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6 Signs and Symptoms of Thyroid Cancer to Look Out For

6 Sign and Symptoms of Thyroid Cancer to Look Out For

As with any form of cancer, early recognition is a crucial component of effective treatment. Thyroid cancer is the tenth most common form of cancer and affects one of the most important systems in the body. In order to identify thyroid cancer, a person must be familiar with the specific signs and symptoms of the condition. The following six signs and symptoms outlined below will help you better understand and recognize thyroid cancer.

A Quick Look at Thyroid Cancer

Before discussing the symptoms of thyroid cancer, it is important to understand the condition itself. Thyroid cancer, as the name suggests, develops in the thyroid. There are four forms of thyroid cancer, papillary, follicular, medullary, and anaplastic. The most common forms, papillary and follicular, originate in malfunctioning follicular cells, which are responsible for hormone synthesis. Both papillary and follicular cancers make up the majority of thyroid cancer cases and are considered highly survivable.

Medullary and anaplastic thyroid cancers are rare but significantly more threatening. A primary danger associated with these forms is that they can quickly spread to other organs and regions in the body. In the case of medullary and anaplastic thyroid cancer, the lymph nodes are of particular concern. This is because both medullary and anaplastic can easily invade this region soon after developing in the thyroid gland.

Learn even more about thyroid cancer here.

Risk Factors of Thyroid Cancer

There are various factors that can influence the risk of developing thyroid cancer. According to the National Cancer Institute (NCI), the median age of patients who are diagnosed with cancer is 66 years old. Thyroid cancer is abnormal in that it is more often seen in younger patients, typically between the ages of 25 and 50. Additionally, thyroid cancer, and thyroid disease in general, is more common among women than men. Another major contributor of thyroid cancer is sustained iodine deficiency. Regions whose population does not obtain adequate levels of iodine have been shown to have elevated rates of thyroid cancer.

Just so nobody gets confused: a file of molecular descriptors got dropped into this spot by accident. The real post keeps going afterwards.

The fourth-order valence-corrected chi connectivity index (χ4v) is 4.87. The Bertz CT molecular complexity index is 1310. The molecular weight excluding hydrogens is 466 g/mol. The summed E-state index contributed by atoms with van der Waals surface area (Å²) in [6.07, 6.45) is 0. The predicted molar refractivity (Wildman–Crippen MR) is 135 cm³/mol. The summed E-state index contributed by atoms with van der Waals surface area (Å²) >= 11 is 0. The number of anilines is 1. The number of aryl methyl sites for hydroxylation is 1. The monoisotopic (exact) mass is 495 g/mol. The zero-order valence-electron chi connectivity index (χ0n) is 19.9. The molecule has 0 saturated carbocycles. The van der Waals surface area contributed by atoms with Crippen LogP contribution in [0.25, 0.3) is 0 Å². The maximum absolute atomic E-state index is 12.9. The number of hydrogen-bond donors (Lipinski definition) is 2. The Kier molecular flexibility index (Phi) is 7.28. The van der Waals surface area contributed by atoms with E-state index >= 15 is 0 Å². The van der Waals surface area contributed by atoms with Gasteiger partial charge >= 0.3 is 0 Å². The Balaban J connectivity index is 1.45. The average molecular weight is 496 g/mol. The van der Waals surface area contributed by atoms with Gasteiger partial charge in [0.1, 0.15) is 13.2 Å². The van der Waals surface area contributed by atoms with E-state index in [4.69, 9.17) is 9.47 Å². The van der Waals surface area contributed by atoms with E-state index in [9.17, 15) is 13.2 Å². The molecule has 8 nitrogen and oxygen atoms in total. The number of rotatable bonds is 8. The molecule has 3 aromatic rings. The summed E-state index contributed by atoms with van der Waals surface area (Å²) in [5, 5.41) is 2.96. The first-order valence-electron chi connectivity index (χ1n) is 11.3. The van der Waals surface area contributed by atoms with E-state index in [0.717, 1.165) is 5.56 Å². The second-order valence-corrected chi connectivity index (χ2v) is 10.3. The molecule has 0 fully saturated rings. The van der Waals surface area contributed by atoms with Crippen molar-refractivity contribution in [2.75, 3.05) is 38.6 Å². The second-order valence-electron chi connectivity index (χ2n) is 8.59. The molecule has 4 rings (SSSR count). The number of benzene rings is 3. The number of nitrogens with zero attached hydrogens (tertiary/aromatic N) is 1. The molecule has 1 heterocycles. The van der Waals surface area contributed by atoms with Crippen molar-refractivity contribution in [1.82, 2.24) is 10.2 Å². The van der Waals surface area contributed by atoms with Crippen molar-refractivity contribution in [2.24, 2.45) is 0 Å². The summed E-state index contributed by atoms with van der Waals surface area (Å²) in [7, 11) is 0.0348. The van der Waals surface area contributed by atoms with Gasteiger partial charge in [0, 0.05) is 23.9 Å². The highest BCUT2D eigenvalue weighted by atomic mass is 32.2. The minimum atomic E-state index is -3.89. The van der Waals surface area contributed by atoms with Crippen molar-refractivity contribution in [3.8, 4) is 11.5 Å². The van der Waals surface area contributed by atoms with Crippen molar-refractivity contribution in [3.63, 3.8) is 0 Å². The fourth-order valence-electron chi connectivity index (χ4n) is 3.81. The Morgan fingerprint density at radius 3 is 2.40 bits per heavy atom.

Indicators of Thyroid Cancer

In all cases of cancer, the earlier it is recognized the easier it is to eliminate. Regardless of the form of thyroid cancer it is important that patients be familiar with the signs and symptoms. The following symptoms may indicate that a person has thyroid cancer. If such symptoms are present, individuals should seek further testing and confirmation.

Lump or Growth on Throat

Perhaps the most common indicator of thyroid cancer is an errant lump or nodule that has formed near the thyroid gland or lymph nodes. Lumps may not be visible to the naked eye. Typically, a thyroid neck check must be done to detect the growth. The neck check is a simple process that can be done at home and should be completed on a regular basis to check for thyroid cancer.

Additional information and a guide for the thyroid neck check can be found here.

Swelling of the Lymph Nodes